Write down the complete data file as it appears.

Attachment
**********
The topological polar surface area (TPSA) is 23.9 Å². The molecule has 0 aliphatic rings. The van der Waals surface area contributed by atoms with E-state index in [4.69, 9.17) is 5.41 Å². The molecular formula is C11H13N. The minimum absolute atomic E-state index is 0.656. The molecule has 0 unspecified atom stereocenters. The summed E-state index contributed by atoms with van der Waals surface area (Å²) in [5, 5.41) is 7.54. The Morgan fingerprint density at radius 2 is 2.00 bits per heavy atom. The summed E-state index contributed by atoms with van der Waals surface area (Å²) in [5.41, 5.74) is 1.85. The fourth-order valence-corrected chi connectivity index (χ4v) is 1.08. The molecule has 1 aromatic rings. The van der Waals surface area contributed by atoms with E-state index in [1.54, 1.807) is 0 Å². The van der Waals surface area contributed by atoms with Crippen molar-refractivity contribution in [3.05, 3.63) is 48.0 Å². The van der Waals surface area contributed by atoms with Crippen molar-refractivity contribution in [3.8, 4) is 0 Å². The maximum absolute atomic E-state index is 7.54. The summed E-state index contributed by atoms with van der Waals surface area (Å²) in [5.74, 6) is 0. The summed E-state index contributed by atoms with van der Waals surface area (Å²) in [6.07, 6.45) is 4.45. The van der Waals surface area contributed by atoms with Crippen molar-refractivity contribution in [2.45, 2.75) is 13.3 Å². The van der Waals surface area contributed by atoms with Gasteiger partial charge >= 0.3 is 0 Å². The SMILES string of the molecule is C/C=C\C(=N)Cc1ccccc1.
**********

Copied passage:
The topological polar surface area (TPSA) is 23.9 Å². The molecule has 0 aliphatic rings. The van der Waals surface area contributed by atoms with E-state index in [4.69, 9.17) is 5.41 Å². The molecular formula is C11H13N. The minimum absolute atomic E-state index is 0.656. The molecule has 0 unspecified atom stereocenters. The summed E-state index contributed by atoms with van der Waals surface area (Å²) in [5, 5.41) is 7.54. The Morgan fingerprint density at radius 2 is 2.00 bits per heavy atom. The summed E-state index contributed by atoms with van der Waals surface area (Å²) in [5.41, 5.74) is 1.85. The fourth-order valence-corrected chi connectivity index (χ4v) is 1.08. The molecule has 1 aromatic rings. The van der Waals surface area contributed by atoms with E-state index in [1.54, 1.807) is 0 Å². The van der Waals surface area contributed by atoms with Crippen molar-refractivity contribution in [3.05, 3.63) is 48.0 Å². The van der Waals surface area contributed by atoms with Crippen molar-refractivity contribution in [3.8, 4) is 0 Å². The maximum absolute atomic E-state index is 7.54. The summed E-state index contributed by atoms with van der Waals surface area (Å²) in [5.74, 6) is 0. The summed E-state index contributed by atoms with van der Waals surface area (Å²) in [6.07, 6.45) is 4.45. The van der Waals surface area contributed by atoms with Crippen molar-refractivity contribution in [2.45, 2.75) is 13.3 Å². The van der Waals surface area contributed by atoms with Gasteiger partial charge >= 0.3 is 0 Å². The SMILES string of the molecule is C/C=C\C(=N)Cc1ccccc1.